Some very interesting details have been revealed about the assistance given to the Libyan revolutionaries during their struggle to oust the tyrant Moammar Gadhafi. Despite what some of you think, the issues surrounding the ouster were always based upon the hatred that ordinary Libyans had towards Gadhafi. The people who started the protests were the relatives of those who had been killed in 1996 at Abu Salim prison. For many years after their loved ones had “disappeared” they were not told the truth. Even the LIFG was based more upon the ousting of Gadhafi than any other general aims regarding the ummah and the spread of Islam (at least for the men who were the former leaders and founders of the group).
One of the countries that was a big supporter of the Libyan NTC, and was in fact the first to recognize them was QATAR. Now, I need to find out more about Qatar and their aims and alliances because I do not think that everything is on the level. What has now been revealed is that Qatari soldiers did in fact join with the rebels in their struggle against Gadhafi. Everyone kept very quiet about their existence.
This seems to contradict the request that there be no boots on the ground from the NTC. However, I think that the particular request was aimed at Western powers – British, French and NATO countries in general – rather than being aimed at other Arab nations.
On top of this, it has also been revealed that Sudan supplied Misrata and other regions of Libya with weapons to use against Gadhafi. If you remember, the French did a weapons drop in the mountains region of the Berbers. Sudan chose to give the revolutionaries the weapons because Gadhafi had funded those in opposition to the government of Sudan. It is therefore not surprising that it is a case of karma – what goes around, comes around. Gadhafi had funded terrorism in those African nations and it came back to bite him in the butt!!
However, Sudan certainly acted alone because other African nations were in the pay of Gadhafi, especially countries such as Burkina Faso (sp). This brings up another piece of unverified information regarding Saif Gadhafi, as well as other family members who managed to flee across the border into Niger and Algeria. Once again, as I stated all along, Algeria had been hostile to the revolutionaries, and ditto for Niger, which is why I discounted some of the reports floating about regarding the transport of weapons. I still maintain that if weapons did flow across those borders then it was directl from Gadhafi trying to pretend that it was the revolutionaries, and that Chad, Niger and Algeria were backing up the deception on the subject. However, back to Saif and General Senussi who is still alive. The latest intelligence is that they are attempting to negotiate to give themselves up to the ICC !!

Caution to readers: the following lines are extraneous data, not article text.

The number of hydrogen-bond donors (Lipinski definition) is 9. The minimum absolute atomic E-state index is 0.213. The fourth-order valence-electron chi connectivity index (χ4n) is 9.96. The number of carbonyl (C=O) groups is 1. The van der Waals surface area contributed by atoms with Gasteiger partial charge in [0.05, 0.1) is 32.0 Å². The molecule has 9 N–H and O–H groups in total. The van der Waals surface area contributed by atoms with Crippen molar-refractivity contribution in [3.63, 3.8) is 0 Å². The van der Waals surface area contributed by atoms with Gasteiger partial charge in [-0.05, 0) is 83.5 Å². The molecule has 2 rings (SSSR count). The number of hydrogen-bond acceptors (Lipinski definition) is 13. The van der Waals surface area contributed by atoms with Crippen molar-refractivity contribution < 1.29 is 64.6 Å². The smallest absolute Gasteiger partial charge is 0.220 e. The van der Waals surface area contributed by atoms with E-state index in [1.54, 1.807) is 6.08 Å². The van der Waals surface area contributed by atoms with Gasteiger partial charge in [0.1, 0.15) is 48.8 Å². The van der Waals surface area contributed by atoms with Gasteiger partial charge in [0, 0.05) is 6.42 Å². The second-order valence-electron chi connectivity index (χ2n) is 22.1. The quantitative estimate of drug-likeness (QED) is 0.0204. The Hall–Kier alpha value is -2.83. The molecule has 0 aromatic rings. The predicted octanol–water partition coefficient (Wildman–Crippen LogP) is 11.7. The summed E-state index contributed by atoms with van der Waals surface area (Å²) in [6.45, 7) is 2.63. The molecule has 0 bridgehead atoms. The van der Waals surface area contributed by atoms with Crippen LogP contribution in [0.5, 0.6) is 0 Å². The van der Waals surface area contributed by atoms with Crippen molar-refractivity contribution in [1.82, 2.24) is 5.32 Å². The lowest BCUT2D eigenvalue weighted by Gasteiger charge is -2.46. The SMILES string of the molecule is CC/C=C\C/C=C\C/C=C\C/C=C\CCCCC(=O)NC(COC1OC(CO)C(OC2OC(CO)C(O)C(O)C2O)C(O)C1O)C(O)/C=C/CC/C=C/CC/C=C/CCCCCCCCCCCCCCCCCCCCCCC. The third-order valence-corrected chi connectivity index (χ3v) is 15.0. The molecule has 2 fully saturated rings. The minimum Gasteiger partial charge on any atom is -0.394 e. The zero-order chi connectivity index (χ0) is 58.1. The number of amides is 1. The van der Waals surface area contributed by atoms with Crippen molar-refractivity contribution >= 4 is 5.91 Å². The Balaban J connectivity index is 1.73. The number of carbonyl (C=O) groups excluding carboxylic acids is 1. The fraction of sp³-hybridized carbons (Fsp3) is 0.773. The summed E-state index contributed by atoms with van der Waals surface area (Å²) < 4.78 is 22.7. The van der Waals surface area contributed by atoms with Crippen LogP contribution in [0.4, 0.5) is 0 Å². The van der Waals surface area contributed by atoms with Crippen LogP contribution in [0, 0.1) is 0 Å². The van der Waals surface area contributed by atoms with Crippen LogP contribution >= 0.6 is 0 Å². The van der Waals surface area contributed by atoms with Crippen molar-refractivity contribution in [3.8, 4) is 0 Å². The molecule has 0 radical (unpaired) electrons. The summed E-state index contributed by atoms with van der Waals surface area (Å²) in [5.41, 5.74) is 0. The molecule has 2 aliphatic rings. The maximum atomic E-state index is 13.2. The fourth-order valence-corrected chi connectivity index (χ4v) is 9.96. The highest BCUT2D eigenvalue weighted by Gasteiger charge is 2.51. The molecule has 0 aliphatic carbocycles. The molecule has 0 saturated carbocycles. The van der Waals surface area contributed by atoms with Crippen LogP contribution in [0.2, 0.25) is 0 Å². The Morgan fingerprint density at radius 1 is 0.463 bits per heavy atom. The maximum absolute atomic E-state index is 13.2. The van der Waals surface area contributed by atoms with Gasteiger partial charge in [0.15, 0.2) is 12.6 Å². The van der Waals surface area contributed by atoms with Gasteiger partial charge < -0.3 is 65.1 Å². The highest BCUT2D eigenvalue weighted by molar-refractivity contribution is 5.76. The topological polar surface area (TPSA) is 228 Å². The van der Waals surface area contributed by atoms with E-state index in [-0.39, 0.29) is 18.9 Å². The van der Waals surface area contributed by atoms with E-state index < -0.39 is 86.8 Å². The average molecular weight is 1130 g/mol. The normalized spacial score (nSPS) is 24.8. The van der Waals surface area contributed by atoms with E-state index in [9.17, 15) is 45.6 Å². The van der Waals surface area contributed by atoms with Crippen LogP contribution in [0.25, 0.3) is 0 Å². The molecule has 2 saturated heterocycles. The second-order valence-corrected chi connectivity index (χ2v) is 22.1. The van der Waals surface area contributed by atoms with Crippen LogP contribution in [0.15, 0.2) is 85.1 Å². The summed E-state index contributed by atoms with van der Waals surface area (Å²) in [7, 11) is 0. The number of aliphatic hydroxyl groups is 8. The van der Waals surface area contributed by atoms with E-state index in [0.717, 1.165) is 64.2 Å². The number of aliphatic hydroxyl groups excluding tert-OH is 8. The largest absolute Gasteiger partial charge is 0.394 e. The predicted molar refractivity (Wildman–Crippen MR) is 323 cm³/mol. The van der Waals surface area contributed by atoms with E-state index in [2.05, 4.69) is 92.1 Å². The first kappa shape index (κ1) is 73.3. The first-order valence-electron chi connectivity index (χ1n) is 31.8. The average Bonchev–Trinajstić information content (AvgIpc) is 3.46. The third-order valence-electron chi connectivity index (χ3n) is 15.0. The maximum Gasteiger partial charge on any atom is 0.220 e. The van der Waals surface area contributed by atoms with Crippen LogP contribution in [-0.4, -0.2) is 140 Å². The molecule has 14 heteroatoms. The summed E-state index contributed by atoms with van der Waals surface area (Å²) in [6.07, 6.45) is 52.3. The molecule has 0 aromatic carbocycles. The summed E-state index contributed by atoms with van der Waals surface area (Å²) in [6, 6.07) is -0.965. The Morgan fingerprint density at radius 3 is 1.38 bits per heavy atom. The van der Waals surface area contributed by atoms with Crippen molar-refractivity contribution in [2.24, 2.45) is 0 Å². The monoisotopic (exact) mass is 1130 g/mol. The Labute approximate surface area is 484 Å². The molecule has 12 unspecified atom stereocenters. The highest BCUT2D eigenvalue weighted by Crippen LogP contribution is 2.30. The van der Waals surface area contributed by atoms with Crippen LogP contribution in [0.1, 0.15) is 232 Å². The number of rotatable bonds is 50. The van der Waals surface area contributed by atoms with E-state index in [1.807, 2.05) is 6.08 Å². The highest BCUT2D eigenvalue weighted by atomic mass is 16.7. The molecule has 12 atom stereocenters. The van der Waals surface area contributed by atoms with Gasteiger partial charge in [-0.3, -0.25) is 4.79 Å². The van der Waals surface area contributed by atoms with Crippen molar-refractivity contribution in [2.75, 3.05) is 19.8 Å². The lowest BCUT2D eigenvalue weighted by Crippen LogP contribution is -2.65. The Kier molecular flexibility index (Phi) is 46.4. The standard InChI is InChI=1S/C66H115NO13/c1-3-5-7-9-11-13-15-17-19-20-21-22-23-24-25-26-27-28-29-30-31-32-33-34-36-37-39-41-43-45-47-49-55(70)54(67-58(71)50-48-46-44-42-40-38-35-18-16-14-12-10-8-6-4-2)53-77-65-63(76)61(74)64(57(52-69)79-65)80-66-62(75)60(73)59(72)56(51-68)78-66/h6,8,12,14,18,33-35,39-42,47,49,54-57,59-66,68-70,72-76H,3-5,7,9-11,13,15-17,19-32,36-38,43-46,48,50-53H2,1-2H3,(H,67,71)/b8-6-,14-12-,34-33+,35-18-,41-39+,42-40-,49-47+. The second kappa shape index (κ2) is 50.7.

If the rumor is true, what becomes interesting is the reasons given: according to those sources, Saif and Senussi feel that it would be better to face ICC prosecution (I wonder why!!) than end up in the hands of the NTC. On top of that they have allegedly decided not to cross into either Niger or Algiers because of the money that is being requested by those countries.
Did you grasp that point? It seems that Algiers and Niger allowed the other members of the Gadhafi family to seek refuge because money was exchanged for the seeking of refuge. Why else would they refuse to give them up? Saadi is wanted by Interpol in relation to an investigation of an atrocity in Benghazi (relating to the football stadium). Yet Niger is refusing to give him up? Why? How much money exchanged hands for that asylum? Ditto for the members of the family who fled to Algiers.
Some of the things that I am relating here are definitely things I describe as underhand. I most definitely want to know more about Qatar and its involvement. I knew that they were heavily involved but not by the supplying of boots on the ground. At least it is better that it was Arab boots.
This is consistent with the way in which Bahrain called in the Saudis to deal with their protesters. It might also point to the direction that Libya will take in the future, or it might even point to the fact that the Arabs are starting to stop relying on western powers and are more prepared to go it alone in other ways.